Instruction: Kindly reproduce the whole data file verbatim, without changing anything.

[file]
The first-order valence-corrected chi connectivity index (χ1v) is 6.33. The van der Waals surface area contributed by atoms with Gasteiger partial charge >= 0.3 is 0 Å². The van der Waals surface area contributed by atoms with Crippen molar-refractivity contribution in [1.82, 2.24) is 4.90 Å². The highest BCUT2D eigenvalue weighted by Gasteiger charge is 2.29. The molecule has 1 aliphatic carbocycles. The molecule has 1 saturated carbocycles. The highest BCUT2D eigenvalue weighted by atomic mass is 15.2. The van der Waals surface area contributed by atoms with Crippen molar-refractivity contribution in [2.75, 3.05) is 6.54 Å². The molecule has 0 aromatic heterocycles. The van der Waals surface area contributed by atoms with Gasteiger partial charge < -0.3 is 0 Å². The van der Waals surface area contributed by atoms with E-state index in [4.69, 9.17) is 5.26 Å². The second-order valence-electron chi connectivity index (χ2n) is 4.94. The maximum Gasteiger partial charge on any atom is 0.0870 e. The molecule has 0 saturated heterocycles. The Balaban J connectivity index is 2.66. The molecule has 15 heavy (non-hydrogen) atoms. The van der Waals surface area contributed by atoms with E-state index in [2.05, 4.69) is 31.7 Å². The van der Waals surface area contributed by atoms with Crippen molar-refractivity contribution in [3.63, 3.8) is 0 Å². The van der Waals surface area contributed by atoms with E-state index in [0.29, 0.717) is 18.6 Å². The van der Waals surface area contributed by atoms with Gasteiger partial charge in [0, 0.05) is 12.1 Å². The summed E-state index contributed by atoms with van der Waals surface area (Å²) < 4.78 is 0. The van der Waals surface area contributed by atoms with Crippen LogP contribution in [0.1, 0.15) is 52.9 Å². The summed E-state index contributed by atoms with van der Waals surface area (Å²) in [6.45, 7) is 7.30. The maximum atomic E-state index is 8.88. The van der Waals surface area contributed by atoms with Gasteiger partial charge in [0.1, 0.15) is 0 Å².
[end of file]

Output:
The first-order valence-corrected chi connectivity index (χ1v) is 6.33. The van der Waals surface area contributed by atoms with Gasteiger partial charge >= 0.3 is 0 Å². The van der Waals surface area contributed by atoms with Crippen molar-refractivity contribution in [1.82, 2.24) is 4.90 Å². The highest BCUT2D eigenvalue weighted by Gasteiger charge is 2.29. The molecule has 1 aliphatic carbocycles. The molecule has 1 saturated carbocycles. The highest BCUT2D eigenvalue weighted by atomic mass is 15.2. The van der Waals surface area contributed by atoms with Crippen molar-refractivity contribution in [2.75, 3.05) is 6.54 Å². The molecule has 0 aromatic heterocycles. The van der Waals surface area contributed by atoms with Gasteiger partial charge < -0.3 is 0 Å². The van der Waals surface area contributed by atoms with E-state index in [4.69, 9.17) is 5.26 Å². The second-order valence-electron chi connectivity index (χ2n) is 4.94. The maximum Gasteiger partial charge on any atom is 0.0870 e. The molecule has 0 saturated heterocycles. The Balaban J connectivity index is 2.66. The molecule has 15 heavy (non-hydrogen) atoms. The van der Waals surface area contributed by atoms with E-state index in [2.05, 4.69) is 31.7 Å². The van der Waals surface area contributed by atoms with Crippen molar-refractivity contribution in [3.63, 3.8) is 0 Å². The van der Waals surface area contributed by atoms with E-state index in [0.29, 0.717) is 18.6 Å². The van der Waals surface area contributed by atoms with Gasteiger partial charge in [0, 0.05) is 12.1 Å². The summed E-state index contributed by atoms with van der Waals surface area (Å²) < 4.78 is 0. The van der Waals surface area contributed by atoms with Crippen LogP contribution in [0.1, 0.15) is 52.9 Å². The summed E-state index contributed by atoms with van der Waals surface area (Å²) in [6.45, 7) is 7.30. The maximum atomic E-state index is 8.88. The van der Waals surface area contributed by atoms with Gasteiger partial charge in [0.1, 0.15) is 0 Å².